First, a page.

Not surprisingly, Fast Company presented a strong case for CVS’ inclusion, but it really boiled down to the company’s emerging role as a one-stop health care provider and, more specifically, for its attempt to redefine retail health care. As CVS CEO Larry Merlo put it: “About half of our patients come on nights and weekends. About half of our patients don’t have a primary care physician.” One reason, concludes the publication, that the retailer is attempting to remake itself into a storefront health care provider.
To support its position, Fast Company cites several CVS innovations, most notably the retailer’s decision, taken a year ago, to stop selling tobacco products. Quoting Merlo again, the publication maintains that he viewed the retailer’s commitment to tobacco products as “a barrier to our long-term growth,” while concluding that the decision to drop tobacco “refreshed CVS’ reputation overnight.”
CVS’ MinuteClinic walk-in, immediate-care facilities were commended for offering patients “quick and inexpensive access to health care professionals,” with the magazine noting as well that the retailer’s 1,100 clinics put a clinic within 10 miles of about half of the U.S. population.
CVS’ program, launched in October, to offer optical and hearing exams, though currently available at only a dozen CVS stores, was praised as yet another example of the retailer’s willingness to expand its range of health care services.
As well, the retailer was cited for a remodeling program that has added healthier food alternatives at nearly 500 locations, while rolling out its Gold Emblem Abound line of nutritionally enhanced snacks. How does Merlo justify the program? “Customers often ask us to educate them on what might be healthier.”
Finally, Fast Company applauds CVS for a partnership program with IBM, announced last July, in which the two companies intend to leverage the Watson computer to chart customer behavioral patterns and eventually raise red flags when, for example, patients are not properly adhering to their prescription drug regimens or other health care warnings present themselves.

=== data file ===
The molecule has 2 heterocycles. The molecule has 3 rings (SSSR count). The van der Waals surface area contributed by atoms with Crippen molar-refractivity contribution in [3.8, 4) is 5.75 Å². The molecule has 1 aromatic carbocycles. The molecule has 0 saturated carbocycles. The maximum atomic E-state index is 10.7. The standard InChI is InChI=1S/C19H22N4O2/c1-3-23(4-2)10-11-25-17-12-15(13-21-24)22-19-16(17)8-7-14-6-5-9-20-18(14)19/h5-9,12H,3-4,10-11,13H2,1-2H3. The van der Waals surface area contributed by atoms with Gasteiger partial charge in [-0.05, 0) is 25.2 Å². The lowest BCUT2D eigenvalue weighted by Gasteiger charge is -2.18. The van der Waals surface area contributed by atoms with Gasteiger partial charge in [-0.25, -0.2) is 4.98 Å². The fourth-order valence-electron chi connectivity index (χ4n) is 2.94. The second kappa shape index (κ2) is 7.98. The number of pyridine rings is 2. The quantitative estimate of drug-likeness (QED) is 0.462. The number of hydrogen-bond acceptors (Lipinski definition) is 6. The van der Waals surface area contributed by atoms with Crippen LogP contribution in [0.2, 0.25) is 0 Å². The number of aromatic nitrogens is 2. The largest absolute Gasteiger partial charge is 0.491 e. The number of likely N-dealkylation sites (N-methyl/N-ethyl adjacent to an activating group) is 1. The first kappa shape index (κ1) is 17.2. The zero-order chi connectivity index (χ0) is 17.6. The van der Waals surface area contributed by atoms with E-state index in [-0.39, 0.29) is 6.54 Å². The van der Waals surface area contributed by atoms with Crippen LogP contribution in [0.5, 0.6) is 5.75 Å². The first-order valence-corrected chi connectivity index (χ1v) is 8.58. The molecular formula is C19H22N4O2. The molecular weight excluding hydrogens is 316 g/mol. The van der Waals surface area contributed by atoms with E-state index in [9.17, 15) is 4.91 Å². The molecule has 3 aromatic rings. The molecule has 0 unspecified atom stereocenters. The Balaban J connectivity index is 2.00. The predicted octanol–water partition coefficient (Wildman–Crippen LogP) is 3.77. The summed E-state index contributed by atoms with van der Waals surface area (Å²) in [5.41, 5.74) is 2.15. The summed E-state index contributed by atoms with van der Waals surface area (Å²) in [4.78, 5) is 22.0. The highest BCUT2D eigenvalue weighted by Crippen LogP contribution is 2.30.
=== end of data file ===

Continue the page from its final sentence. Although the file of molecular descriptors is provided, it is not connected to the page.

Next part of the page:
It would be easy for readers not involved in the health care business to overlook CVS’ commitment to retail health care. Readers are understandably more familiar with other companies on the list — Starbucks, Nike, Nokia, Marriott, Toyota or Bristol-Myers Squibb, to name a few. Moreover, retailers are not mentioned in a dominant way, though Target and Amazon also come in for praise. But the uniqueness and commitment at CVS to transform a drug chain into a viable and essential provider of retail health care cannot be ignored, at least not by Fast Company.
To the publication’s credit, its editors were not satisfied merely to note CVS’ efforts. They sought out Merlo, interviewed him and reproduced some of his timelier and pithier comments. Clearly, CVS and its chief executive are committed to the goal of transforming the drug chain into a retail health care facility, a place patients can easily utilize to improve and maintain health, while continuing to shop the drug chain for basic health and beauty merchandise. It’s no secret, for example, that CVS’ decision to stop selling tobacco products was initially met with more than a degree of skepticism. Yet the drug chain has made that decision work — by the simple expedient of sticking with it in the face of initial derision.
It should also be noted that Fast Company enjoys no special relationship with CVS, no buyer-seller relationship. Nor is the drug chain an advertiser in Fast Company, nor is there any logical reason to believe that it will be, going forward. This was simply a recognition by an innovative publication of the efforts of an innovative retailer to recast itself to become more relevant to its customer-patient clientele. Viewed that way, the plaudits here must be reserved for the publication. The retailer, on the other hand, was merely doing what retailers are supposed to do — serve its customers by more acutely addressing their needs.